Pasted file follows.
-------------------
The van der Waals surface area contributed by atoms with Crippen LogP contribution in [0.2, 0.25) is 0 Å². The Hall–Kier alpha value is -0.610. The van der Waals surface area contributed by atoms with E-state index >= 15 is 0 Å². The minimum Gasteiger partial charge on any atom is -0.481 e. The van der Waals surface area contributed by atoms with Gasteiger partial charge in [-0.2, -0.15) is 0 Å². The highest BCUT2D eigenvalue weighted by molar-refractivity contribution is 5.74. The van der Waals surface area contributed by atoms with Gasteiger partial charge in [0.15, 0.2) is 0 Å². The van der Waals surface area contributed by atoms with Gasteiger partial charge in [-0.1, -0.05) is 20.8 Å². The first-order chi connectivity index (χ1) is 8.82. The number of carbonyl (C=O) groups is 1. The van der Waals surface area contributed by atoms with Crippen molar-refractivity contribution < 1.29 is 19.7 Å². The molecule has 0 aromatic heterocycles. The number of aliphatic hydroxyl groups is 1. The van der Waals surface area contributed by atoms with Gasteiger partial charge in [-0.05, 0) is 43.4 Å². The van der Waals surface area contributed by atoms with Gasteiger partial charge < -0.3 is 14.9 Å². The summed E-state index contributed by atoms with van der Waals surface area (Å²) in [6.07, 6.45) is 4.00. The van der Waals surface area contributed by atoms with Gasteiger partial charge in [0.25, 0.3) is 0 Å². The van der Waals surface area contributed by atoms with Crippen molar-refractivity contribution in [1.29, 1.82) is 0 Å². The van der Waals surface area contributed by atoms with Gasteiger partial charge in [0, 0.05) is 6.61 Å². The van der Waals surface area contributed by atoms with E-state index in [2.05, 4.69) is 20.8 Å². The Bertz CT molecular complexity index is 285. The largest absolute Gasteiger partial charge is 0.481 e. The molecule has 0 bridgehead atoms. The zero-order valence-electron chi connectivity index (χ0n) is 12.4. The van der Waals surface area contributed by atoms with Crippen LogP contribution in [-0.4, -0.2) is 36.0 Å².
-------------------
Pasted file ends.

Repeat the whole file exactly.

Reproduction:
The van der Waals surface area contributed by atoms with Crippen LogP contribution in [0.2, 0.25) is 0 Å². The Hall–Kier alpha value is -0.610. The van der Waals surface area contributed by atoms with E-state index >= 15 is 0 Å². The minimum Gasteiger partial charge on any atom is -0.481 e. The van der Waals surface area contributed by atoms with Gasteiger partial charge in [-0.2, -0.15) is 0 Å². The highest BCUT2D eigenvalue weighted by molar-refractivity contribution is 5.74. The van der Waals surface area contributed by atoms with Gasteiger partial charge in [0.15, 0.2) is 0 Å². The van der Waals surface area contributed by atoms with Gasteiger partial charge in [-0.1, -0.05) is 20.8 Å². The first-order chi connectivity index (χ1) is 8.82. The number of carbonyl (C=O) groups is 1. The van der Waals surface area contributed by atoms with Crippen molar-refractivity contribution < 1.29 is 19.7 Å². The molecule has 0 aromatic heterocycles. The number of aliphatic hydroxyl groups is 1. The van der Waals surface area contributed by atoms with Gasteiger partial charge in [-0.05, 0) is 43.4 Å². The van der Waals surface area contributed by atoms with Gasteiger partial charge < -0.3 is 14.9 Å². The summed E-state index contributed by atoms with van der Waals surface area (Å²) in [6.07, 6.45) is 4.00. The van der Waals surface area contributed by atoms with Gasteiger partial charge in [0.25, 0.3) is 0 Å². The van der Waals surface area contributed by atoms with Crippen molar-refractivity contribution in [1.29, 1.82) is 0 Å². The van der Waals surface area contributed by atoms with Gasteiger partial charge in [0, 0.05) is 6.61 Å². The van der Waals surface area contributed by atoms with E-state index in [2.05, 4.69) is 20.8 Å². The Bertz CT molecular complexity index is 285. The largest absolute Gasteiger partial charge is 0.481 e. The molecule has 0 bridgehead atoms. The zero-order valence-electron chi connectivity index (χ0n) is 12.4. The van der Waals surface area contributed by atoms with Crippen LogP contribution in [-0.4, -0.2) is 36.0 Å².